Andy:  I’m glad you asked.  The Confessions can serve as a flexible guide that shifts to the needs of the times, since the Confessions don’t always address the concerns of the day.  For instance, a couple of decades ago, the book series, Left Behind, sparked a lot of conversation concerning the return of Christ.  The Lutheran Confessions don’t directly make statements on the Rapture or the Millennium found in Revelation chapter 20, yet they do provide guidance on what is allowed and not allowed to believe concerning such matters by the boundary markers they set concerning how we can interpret Scripture.

Lucy:  It is interesting that you mention that example, because when that series was so popular, our church made an addition to our “What We Believe” page.  Do you think your church body would ever add or update your Confessions to meet the needs of the day?

Andy:  It is possible.  We however have the LCMS Commission on Theology and Church Relations (CTCR) that provides study documents, opinions and statements on theological issues that are not directly and specifically addressed by the Confessions in our current context.  Their reports serve as guidance to the pastors and congregations in our church body, but pastors are not bound to subscribe to them as they are the Confessions.

Lucy:  This is all very fascinating.  Thank you for taking the time to explain the Book of Concord to me.

Andy:  I’m glad you found my answers helpful.  Let me send you a text message of an image I have saved that I think will serve as a good summary of what we’ve discussed that you can use as a tool to help explain this conversation to others in your church.  I probably should have pulled this up at the start of our conversation. (Sends text message)

Lucy: (Opens message and sees the following image)

Creeds and Confessions

Everybody has a creed!

Everybody has a creed!

  • Every personal belief has a statement that expresses it.
  • Even those Christians who say “No creed except the Bible.”
    • That in itself is a creed.
    • This is a self-contradictory position.

Why isn’t the Bible enough?

  • Even though the Bible is a small book, there is a lot of content in it.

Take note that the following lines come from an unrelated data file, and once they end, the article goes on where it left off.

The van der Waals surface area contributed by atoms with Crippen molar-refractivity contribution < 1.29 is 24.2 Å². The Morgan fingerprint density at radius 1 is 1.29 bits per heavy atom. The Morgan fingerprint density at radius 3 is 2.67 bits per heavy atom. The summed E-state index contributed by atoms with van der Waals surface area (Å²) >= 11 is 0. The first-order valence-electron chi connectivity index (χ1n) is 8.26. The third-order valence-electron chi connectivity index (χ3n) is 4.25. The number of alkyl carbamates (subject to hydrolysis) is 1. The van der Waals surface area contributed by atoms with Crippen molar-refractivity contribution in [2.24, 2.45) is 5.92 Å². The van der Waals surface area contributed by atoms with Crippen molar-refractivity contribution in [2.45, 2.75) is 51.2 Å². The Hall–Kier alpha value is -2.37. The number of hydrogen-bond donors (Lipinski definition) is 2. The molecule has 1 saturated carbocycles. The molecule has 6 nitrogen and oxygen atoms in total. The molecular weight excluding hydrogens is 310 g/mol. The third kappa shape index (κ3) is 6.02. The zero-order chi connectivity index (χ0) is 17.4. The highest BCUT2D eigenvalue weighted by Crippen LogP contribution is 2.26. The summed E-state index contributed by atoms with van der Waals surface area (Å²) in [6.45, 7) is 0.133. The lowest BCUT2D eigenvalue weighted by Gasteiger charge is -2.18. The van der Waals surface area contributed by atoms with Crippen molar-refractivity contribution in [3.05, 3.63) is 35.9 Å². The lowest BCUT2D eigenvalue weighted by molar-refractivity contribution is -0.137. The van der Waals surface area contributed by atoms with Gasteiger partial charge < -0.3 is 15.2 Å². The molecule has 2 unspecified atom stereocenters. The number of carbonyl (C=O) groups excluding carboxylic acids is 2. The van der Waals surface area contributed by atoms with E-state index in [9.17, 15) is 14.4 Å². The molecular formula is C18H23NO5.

• There are differing interpretations – different hermeneutics that bring forth contradictory teachings.
  • Confessions place a stake in the ground concerning what one understands to be the proper interpretation of Scripture.

The first creeds/confessions of the Church

  • The most important teachings, formulated in a way that you can get it across to your pagan neighbor! This would be like 1 Cor. 15
  • Nicene Creed – Written to counter false teachings
  • Irenaeus used the rule of faith
    • Subjective – everyone has a rule of faith that they run with
    • But this rule of faith must be in submission to Scripture
    • As to confessions the rule of faith has a flexible guide
      • This flexible guide shifts to the needs of the people
        • Confessions don’t always address the concerns of the day
        • Is it Left Behind? Is it speaking in tongues and spiritual gifts?  Is it transgender issues?  It depends.
      • Operative rule of faith
        • A rule that one would write for his current situation to operate by

The confessions set boundaries/parameters by which we can interpret Scripture.

Ministry Teams vs. Multi-Staff Ministry

The topic of this blog post is ministry teams, which is different from multi-staff ministry.  I learned this key difference from Pastor Christiansen at Webster Gardens Lutheran Church.  He expressed that in team ministry everyone is working together!  In team ministry a well-defined mission and vision statement is key.  In a church with multiple staff and more than one pastor, the mission statement and vision statement is what brings every department, every ministry into alignment with one another.  Every ministry department has the same goal, the same objective.  If one ministry within the church hits a home-run, the youth ministry for example, then every ministry hits a home-run, because every ministry has shared alignment and buy-in to every ministry’s success, because everyone is on the same team with the same standard of what it means to hit a home-run.  Pastor Christiansen explained that in multi-staff ministry everyone is playing a different game; a home-run for youth ministries wouldn’t be a home-run for senior ministries.  Another fascinating element to Christiansen’s explanation is that he said some churches will have two pastors who take turns giving the sermons, take turns doing the funerals, take turns doing, well — everything.  He said this is also a sign of multi-staff ministry.  One has the label of senior pastor, but they both essentially have the same job.  In team ministry, the pastors have different roles on the team – their jobs are vastly different, which is how it is on sports teams.  The pitcher is not the catcher.